History of Tacoma, Washington
Tacoma was inhabited for thousands of years by Native American people, predominantly the Puyallup people. It was visited by European and American explorers, including George Vancouver and Charles Wilkes, who named many of the coastal landmarks.
The town was originally settled by pioneer and postmaster Job Carr, a Civil War veteran and land speculator who hoped to profit from the selection of Commencement Bay as the terminus of the Transcontinental Railroad. (A replica of Job Carr's cabin, which also served as Tacoma's first post office, was erected in "Old Town" in 2000 near the original site.)
Tacoma was named after Mount Rainier, whose original name was Tahoma, which derived from the Puyallup tacobet, or "mother of waters."
Tacoma was officially incorporated on November 12, 1875. Its early hopes to live to be the "City of Destiny" were frustrated in the late 19th century, when the discovery of gold in the Klondike turned Seattle into a boom town, eclipsing Tacoma's early lead.
George Francis Train was a resident of Tacoma for a few years in the late 1800s, and was an early civic booster. In 1880, he staged a global circumnavigation starting and ending in Tacoma to promote the city's centrality. A plaque in downtown Tacoma marks the start and finish point.
What came to be known as "Tacoma method" was used in November 1885 to expel several thousand Chinese peaceably living in the city. To quote from the account prepared by the Chinese Reconciliation Project: On the morning of Nov. 3, 1885, "several hundred men, led by the mayor and other city officials, evicted the Chinese from their homes, corralled them at 7th Street and Pacific Avenue, marched them to the railway station at Lakeview and forced them aboard the morning train to Portland, Oregon. The next day two Chinese settlements were burned to the ground."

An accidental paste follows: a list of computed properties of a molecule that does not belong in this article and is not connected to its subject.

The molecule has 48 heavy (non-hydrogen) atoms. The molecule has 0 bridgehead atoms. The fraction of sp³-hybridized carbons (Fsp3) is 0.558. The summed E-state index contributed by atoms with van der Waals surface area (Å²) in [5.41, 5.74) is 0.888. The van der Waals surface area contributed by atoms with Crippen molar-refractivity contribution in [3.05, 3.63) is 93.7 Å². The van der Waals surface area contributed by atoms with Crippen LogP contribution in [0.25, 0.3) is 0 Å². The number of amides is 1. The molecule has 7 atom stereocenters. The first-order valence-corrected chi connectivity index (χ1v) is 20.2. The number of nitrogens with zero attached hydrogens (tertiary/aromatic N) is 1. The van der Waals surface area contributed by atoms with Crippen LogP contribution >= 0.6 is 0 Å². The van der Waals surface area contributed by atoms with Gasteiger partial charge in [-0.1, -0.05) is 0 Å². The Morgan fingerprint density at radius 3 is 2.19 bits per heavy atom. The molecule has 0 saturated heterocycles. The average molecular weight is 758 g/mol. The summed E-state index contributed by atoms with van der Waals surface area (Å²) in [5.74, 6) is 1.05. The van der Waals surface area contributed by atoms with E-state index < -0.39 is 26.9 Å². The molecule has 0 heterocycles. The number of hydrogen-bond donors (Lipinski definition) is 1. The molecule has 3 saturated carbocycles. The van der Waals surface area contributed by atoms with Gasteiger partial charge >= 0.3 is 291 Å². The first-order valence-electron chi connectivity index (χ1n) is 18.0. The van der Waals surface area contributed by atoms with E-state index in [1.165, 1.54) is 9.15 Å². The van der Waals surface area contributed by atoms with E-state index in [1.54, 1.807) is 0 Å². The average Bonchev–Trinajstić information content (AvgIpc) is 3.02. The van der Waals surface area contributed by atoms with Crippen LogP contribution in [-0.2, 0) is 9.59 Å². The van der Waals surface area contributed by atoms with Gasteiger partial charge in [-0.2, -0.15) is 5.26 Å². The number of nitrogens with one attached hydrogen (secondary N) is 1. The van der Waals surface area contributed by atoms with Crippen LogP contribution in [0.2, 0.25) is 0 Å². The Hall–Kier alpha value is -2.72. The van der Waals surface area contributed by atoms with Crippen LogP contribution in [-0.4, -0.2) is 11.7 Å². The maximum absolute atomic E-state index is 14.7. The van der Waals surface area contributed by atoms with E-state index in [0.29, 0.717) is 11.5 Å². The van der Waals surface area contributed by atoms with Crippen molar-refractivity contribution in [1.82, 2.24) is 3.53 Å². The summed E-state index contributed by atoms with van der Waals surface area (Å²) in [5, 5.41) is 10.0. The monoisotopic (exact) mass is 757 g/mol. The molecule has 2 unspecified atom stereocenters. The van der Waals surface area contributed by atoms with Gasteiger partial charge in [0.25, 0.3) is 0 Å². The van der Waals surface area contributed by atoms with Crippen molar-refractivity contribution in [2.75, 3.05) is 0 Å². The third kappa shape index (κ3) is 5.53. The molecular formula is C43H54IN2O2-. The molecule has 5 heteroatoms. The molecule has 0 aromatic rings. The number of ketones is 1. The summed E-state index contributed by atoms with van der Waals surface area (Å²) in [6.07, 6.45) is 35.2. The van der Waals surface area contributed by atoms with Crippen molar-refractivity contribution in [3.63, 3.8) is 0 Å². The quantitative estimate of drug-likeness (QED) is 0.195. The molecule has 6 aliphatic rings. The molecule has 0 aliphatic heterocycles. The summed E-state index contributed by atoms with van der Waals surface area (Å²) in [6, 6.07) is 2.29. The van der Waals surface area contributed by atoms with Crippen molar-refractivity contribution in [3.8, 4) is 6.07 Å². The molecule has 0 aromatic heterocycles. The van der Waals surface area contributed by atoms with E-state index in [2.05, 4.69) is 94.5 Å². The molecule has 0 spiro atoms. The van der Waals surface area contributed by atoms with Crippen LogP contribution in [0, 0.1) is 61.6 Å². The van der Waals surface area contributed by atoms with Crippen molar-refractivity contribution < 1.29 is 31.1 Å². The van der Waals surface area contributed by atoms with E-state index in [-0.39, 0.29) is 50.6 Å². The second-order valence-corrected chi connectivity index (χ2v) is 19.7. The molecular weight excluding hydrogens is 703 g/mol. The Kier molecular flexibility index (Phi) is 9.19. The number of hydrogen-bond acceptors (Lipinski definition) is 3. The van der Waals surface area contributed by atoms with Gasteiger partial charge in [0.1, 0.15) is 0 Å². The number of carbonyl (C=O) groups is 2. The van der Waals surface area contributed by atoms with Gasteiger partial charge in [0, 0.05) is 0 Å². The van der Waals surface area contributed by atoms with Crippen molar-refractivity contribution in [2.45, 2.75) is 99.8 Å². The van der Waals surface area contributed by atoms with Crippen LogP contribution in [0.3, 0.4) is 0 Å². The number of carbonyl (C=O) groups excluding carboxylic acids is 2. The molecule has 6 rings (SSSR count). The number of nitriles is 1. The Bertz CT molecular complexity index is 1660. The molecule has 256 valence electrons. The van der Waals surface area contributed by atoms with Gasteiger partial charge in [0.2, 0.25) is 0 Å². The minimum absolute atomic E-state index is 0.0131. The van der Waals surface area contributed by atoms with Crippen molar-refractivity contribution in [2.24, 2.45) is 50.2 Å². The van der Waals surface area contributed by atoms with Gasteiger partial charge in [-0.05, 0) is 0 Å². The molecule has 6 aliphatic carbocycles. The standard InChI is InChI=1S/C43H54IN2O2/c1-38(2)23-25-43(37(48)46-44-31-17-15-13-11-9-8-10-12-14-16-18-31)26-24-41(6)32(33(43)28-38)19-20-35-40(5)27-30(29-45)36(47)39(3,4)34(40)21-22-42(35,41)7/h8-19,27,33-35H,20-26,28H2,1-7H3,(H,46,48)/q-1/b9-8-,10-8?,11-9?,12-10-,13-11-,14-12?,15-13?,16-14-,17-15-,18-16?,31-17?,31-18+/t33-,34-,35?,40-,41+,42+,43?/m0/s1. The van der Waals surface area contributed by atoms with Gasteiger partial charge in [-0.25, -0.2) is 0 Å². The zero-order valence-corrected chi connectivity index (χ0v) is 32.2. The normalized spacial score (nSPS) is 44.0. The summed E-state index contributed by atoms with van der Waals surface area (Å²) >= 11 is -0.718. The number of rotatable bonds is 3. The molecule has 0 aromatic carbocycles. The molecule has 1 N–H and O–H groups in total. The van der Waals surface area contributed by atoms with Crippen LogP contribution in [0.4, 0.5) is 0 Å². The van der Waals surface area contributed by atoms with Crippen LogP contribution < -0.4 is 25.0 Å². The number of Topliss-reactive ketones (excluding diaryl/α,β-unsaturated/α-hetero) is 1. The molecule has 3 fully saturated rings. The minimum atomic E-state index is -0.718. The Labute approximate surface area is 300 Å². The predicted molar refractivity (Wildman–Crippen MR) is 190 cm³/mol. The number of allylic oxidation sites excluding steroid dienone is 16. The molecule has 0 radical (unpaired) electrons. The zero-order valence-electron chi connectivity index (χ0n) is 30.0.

During a thirty day power shortage in the winter of 1929/1930, Tacoma was provided with electricity from the engines of the aircraft carrier USS Lexington
In 1998, the city of Tacoma decided to install a high-speed fiber optic network throughout the community, the municipally owned power company took the initiative to wire an entire city of 187,000 people, thus making Tacoma America's #1 wired city.
Tacoma stuggled with crime in the 1980s and early 1990s near the Hilltop neighborhood, but it has declined significantly in recent years as many neighborhoods have enacted community policing and other policies. Today, much of the concern with gang related crime is located in East Tacoma.
On April 26, 2003 Tacoma's Chief of Police, David Brame, shot and killed his wife and himself in Gig Harbor, Washington.
Tacoma was ranked among the top 30 in America's Most Livable Communities in 2004. The annual Survey is conducted by the Partners for Livable Communities.
Tacoma is also notable for having an extensive network of tunnels underneath its streets. Although not open to the public, the passageways have been explored by "urban tunnelers" and discovered to run at least as far as from Stadium High to Tacoma General Hospital.